7. The program recommendation apparatus of claim 6, wherein audio-video content to be played back next is recommended according to correlativity of the scene attribute frequency distribution obtained by the recorded scene attribute frequency distribution obtaining unit with the scene attribute frequency distribution obtained by the playback scene attribute frequency distribution obtaining unit.

8. The program recommendation apparatus of claim 1, wherein: based on the occurrence frequency of each of the attributes, the scene attribute extraction unit generates a new scene attribute by subdividing an arbitrary scene attribute; generates a new scene attribute by combining existing scene attributes; or discards an existing scene attribute.

9. The program recommendation apparatus of claim 4, wherein: based on the occurrence frequency of each of the attributes, the scene attribute extraction unit generates a new scene attribute by subdividing an arbitrary scene attribute; generates a new scene attribute by combining existing scene attributes; or discards an existing scene attribute.

Description:

BACKGROUND OF THE INVENTION

1. Field of the Invention

The present invention relates to a program recommendation apparatus that recommends programs for playback, distribution, or recording and enables recommendation of even programs having no information such as program attributes.

2. Description of the Related Art

The generally used method of recommending programs according to the users' preferences is to receive an EPG (Electronic Program Guide) from a broadcast or a network and recommend programs that the user would like to watch by using the categories included in the EPG information. There is also a method in which categories that that user wants to watch are received separately from the EPG information and are classified into EPG categories (see Japanese Patent Application Publication No. 2000-115646 (Para. 0015, FIG. 2)). There is also a method that analyzes preferences from a viewer's history of program selection operations etc. in order to analyze the viewer's preferences, and generates a program table based on viewing tendencies (Japanese Patent Application Publication No. 2000-13708 (Para. 0008, FIG. 2)). To determine users' preferences more precisely, there is another method that uses the presence or absence of user operations at the start and end of a program (Japanese Patent Application Publication No. 2002-369090 (Para. 0038, FIG. 1)).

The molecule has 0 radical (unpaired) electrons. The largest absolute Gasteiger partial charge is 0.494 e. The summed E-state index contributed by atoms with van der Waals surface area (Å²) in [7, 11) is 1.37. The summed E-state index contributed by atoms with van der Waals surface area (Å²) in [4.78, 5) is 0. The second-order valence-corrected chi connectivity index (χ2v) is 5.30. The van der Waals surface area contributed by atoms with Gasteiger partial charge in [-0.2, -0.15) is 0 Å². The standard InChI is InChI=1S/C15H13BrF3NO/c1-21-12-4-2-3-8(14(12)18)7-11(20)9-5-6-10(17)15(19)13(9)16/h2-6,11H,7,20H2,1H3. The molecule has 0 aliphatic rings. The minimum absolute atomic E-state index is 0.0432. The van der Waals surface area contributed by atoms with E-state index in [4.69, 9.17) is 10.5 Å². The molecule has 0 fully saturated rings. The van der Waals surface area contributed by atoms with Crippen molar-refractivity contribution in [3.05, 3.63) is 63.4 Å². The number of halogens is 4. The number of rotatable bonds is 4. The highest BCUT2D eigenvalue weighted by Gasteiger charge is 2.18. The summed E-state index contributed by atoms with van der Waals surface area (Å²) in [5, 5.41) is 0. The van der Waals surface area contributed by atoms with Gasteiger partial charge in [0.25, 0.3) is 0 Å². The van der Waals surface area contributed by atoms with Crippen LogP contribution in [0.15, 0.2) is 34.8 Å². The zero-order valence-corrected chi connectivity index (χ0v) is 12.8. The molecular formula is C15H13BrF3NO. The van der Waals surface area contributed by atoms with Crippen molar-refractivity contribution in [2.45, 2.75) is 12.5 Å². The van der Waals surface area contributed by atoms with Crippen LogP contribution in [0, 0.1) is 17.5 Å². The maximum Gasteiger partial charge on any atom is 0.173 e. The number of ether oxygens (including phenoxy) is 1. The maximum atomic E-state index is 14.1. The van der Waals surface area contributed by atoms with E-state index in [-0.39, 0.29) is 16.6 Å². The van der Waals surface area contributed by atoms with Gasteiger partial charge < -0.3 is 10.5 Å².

However, the above conventional methods are problematic in that programs having no program information cannot be recommended.

SUMMARY OF THE INVENTION

The present invention addresses the above problem of the prior art, with the object of providing a program recommendation apparatus for recommending programs to be played back, from among recorded programs, according to users' preferences and interests even if the recorded programs lack pre-provided program information or attribute information.

A program recommendation apparatus according to this invention comprises:

a scene attribute extraction unit configured to extract attributes of scenes included in audio-video content;

a frequency distribution obtaining unit configured to count occurrence frequencies of the scene attributes extracted scene by scene to obtain the frequency of each extracted attribute; and

a recommended program selection unit configured to recommend audio-video content to be recorded or played back, based on a frequency distribution obtained by the frequency distribution obtaining unit.

According to the program recommendation apparatus of the present invention, programs can be recommended for recording, playback, or distribution even if they do not have program information, by counting up their program attributes scene by scene.

BRIEF DESCRIPTION OF THE DRAWINGS

In the attached drawings:

FIG. 1 is a block diagram illustrating the structure of a recording and playback apparatus having a program recommendation apparatus in a first embodiment of the invention;

FIG. 2 is a table illustrating relationships between exemplary scene attributes and corresponding decision criteria used in the first embodiment;

FIG. 3 shows an exemplary result of the detection of attributes scene by scene in the first embodiment;

FIG. 4 is a histogram of the detected scene attributes in the first embodiment;

FIG. 5 is a histogram of a user's viewing history in the first embodiment;

FIG. 6 is a histogram indicating the occurrence frequencies of scene attributes when a particular section of a program is played back in the first embodiment;

FIG. 7(a) is a recommendation histogram generated from a user's viewing history according to the first embodiment;

FIG. 7(b) to FIG. 7(d) are histograms for a plurality of programs;

FIG. 8 is a flowchart illustrating a scene attribute extraction procedure in recording in the first embodiment;

FIG. 9 is a flowchart illustrating a scene attribute extraction procedure in playback in the first embodiment;

FIG. 10 is a flowchart illustrating a program recommendation processing procedure in the first embodiment;